In other words, as a result of battery pressure, ions in the donor and acceptor region get neutralized via the movement of these electrons and holes towards the junction. After the barrier potential becomes zero, movement of holes and electrons (i.e. majority carrier) becomes consistent or continuous and they cross the junction easily without any obstacles. Therefore, electrons entering from the N region and drifting towards P, recombine with holes in the P region, and holes entering from the P region and drifting towards N, combine with electrons in N region. Thus, free electrons and holes inside a crystal, move continuously towards the junction. When they start moving from their place, new holes are produced towards the right side of the junction, therefore N side keeps full of electrons whereas the P side remains filled with holes. Free electrons attempting to cross junction, combine with the holes which have reached the junction. Thus, due to the movement of majority carriers parallel to the junction,a large forward current (IF) transmits through the junction without any resistance, (shown in figure 2.5)
It is apparent from the figure that the space charge region or depletion region eliminates completely due to a suitable forward biasing.A small increase in forwarding bias leads to a speedy increase in the value of forwarding current. For germanium, the value of this forward bias is 0.3 volts and silicon 0.7 volts. After crossing the junction, the majority carriers become minority carriers reaching another side after crossing the junction and recombining forthwith. Therefore, the forward current flowing in the PN junction drifts/flows due to majority carriers. Thus, when PN junction is supplied external voltages in the direction, they eliminate potential barrier thoroughly and pass too much current through the junction, such a process is called forward bias.
Reverse Bias PN Junction
If the P side of a PN junction is linked with the negative terminal of a battery and the N side is connected with the positive terminal, this process of connecting the junction with supply is called reverse bias. (shown in figure 2.6)
Due to reverse biasing of junction, holes present in P side of junction will drift towards negative terminal of the battery and electrons present in N side (due to attraction of battery terminal), will move towards the positive terminal of the battery. (contrasting charges mutually attract each other). Thus, majority carriers (i.e. holes and electrons) will distance from each other due to away movement from the junction, which will increase the number of positive ions in the N region and the number of negative ions in the P region. Thus, the width of the depletion layer increases and there is also an increase in potential barrier equivalent to the external bias voltage. Thus, the flow of current stops due to the impossibility of recombination between electrons and holes, and the junction becomes highly resistant (figure 2.7). Therefore, when PN junction is supplied with an external voltage from such a direction,that space charge or potential barrier increase, it is called reverse bias.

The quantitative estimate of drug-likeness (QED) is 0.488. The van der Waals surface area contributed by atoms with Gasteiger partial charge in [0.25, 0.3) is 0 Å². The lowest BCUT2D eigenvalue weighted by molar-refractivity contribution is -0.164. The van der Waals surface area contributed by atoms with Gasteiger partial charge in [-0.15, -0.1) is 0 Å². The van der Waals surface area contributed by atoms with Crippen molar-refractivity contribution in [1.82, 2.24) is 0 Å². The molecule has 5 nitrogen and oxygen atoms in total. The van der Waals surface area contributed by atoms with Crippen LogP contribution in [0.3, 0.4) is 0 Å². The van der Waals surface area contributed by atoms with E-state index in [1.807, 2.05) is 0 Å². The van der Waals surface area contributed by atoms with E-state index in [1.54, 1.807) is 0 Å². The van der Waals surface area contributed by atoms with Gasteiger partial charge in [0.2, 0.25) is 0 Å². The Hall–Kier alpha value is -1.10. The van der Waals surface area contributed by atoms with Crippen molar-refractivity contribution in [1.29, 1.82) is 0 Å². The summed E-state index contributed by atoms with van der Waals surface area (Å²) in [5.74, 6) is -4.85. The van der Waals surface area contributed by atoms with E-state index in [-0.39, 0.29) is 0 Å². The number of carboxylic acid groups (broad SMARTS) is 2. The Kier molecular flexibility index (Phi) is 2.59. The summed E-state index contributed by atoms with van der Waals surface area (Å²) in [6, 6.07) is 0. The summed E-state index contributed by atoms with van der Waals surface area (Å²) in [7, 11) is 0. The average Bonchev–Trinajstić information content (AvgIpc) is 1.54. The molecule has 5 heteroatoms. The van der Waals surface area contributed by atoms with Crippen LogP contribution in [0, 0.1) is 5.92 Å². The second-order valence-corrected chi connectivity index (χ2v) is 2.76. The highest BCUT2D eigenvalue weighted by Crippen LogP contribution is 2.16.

Flow of Reverse Leakage Current During Reverse Biasing
During reverse biasing, as the positive terminal of the battery is joined to the N side of the junction and negative terminal with P side of the junction, therefore, free electrons and holes depart from junction momentarily. This increases the width of the depletion layer and its potential becomes equal to the applied voltage. After which the flow of majority carriers stop. The whole process is completed within a Nanosecond, and thereafter, the flow becomes zero.
We know that at absolute zero, only holes exist in P material and free electrons in N material. Thus, extremeDC current transmits as a result of forwarding bias while a zero DC current generates during reverse bias. Therefore, a PN junction or diode functions as a conductor in the forwarding direction while as an insulator in the reverse direction.
At absolute zero temperature, some free electrons on the P side and some free holes on the N side are generated by means of thermal energy, which are known as minority carriers. When junction diode is reverse biased, majority current becomes zero due to reverse bias. However, these minority carriers flow towards the junction and recombine after reaching a junction. Therefore, a very little current called reverse leakage current produces due to these minority carriers. As soon as the free electron and hole are generated through thermal energy, recombine at the junction, an electron-emitting from the negative terminal of the battery enters the left end of the crystal. In the same way, a valence electron after emitting from the right end of the crystal enters into the positive terminal of the battery. As minority carriers are produced constantly due to thermal energy, thus, a regular flow of reverse leakage current (IR) starts due to a reverse voltage (VR). If we fix an exceptionally sensitive D.C ampere meter between junction diode and battery series, it reflects flow of a very small DC current towards the outer circuit.